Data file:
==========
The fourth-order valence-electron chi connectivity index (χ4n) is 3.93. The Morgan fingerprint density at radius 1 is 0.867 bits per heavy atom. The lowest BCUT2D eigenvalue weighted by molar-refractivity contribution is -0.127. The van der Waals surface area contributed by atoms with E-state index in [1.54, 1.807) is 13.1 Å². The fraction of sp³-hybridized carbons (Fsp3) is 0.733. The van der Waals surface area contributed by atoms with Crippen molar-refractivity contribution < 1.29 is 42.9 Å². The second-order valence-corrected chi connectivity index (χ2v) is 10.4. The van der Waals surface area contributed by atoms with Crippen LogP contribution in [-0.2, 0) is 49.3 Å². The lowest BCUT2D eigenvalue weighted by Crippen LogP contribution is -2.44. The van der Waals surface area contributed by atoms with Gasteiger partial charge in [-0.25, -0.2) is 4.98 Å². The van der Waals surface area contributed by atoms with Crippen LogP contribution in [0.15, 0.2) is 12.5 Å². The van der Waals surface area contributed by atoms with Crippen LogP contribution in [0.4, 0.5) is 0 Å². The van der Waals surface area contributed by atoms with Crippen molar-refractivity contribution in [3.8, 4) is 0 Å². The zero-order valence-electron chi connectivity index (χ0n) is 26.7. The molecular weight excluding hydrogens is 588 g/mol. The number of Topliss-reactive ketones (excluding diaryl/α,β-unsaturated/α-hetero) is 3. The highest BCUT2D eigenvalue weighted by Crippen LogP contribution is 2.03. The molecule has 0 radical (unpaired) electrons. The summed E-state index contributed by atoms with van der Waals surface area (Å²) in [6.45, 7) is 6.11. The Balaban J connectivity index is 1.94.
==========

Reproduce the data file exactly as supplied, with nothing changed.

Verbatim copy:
The fourth-order valence-electron chi connectivity index (χ4n) is 3.93. The Morgan fingerprint density at radius 1 is 0.867 bits per heavy atom. The lowest BCUT2D eigenvalue weighted by molar-refractivity contribution is -0.127. The van der Waals surface area contributed by atoms with E-state index in [1.54, 1.807) is 13.1 Å². The fraction of sp³-hybridized carbons (Fsp3) is 0.733. The van der Waals surface area contributed by atoms with Crippen molar-refractivity contribution < 1.29 is 42.9 Å². The second-order valence-corrected chi connectivity index (χ2v) is 10.4. The van der Waals surface area contributed by atoms with Crippen LogP contribution in [-0.2, 0) is 49.3 Å². The lowest BCUT2D eigenvalue weighted by Crippen LogP contribution is -2.44. The van der Waals surface area contributed by atoms with Gasteiger partial charge in [-0.25, -0.2) is 4.98 Å². The van der Waals surface area contributed by atoms with Crippen LogP contribution in [0.15, 0.2) is 12.5 Å². The van der Waals surface area contributed by atoms with Crippen LogP contribution in [0.4, 0.5) is 0 Å². The van der Waals surface area contributed by atoms with Crippen molar-refractivity contribution in [3.8, 4) is 0 Å². The zero-order valence-electron chi connectivity index (χ0n) is 26.7. The molecular weight excluding hydrogens is 588 g/mol. The number of Topliss-reactive ketones (excluding diaryl/α,β-unsaturated/α-hetero) is 3. The highest BCUT2D eigenvalue weighted by Crippen LogP contribution is 2.03. The molecule has 0 radical (unpaired) electrons. The summed E-state index contributed by atoms with van der Waals surface area (Å²) in [6.45, 7) is 6.11. The Balaban J connectivity index is 1.94.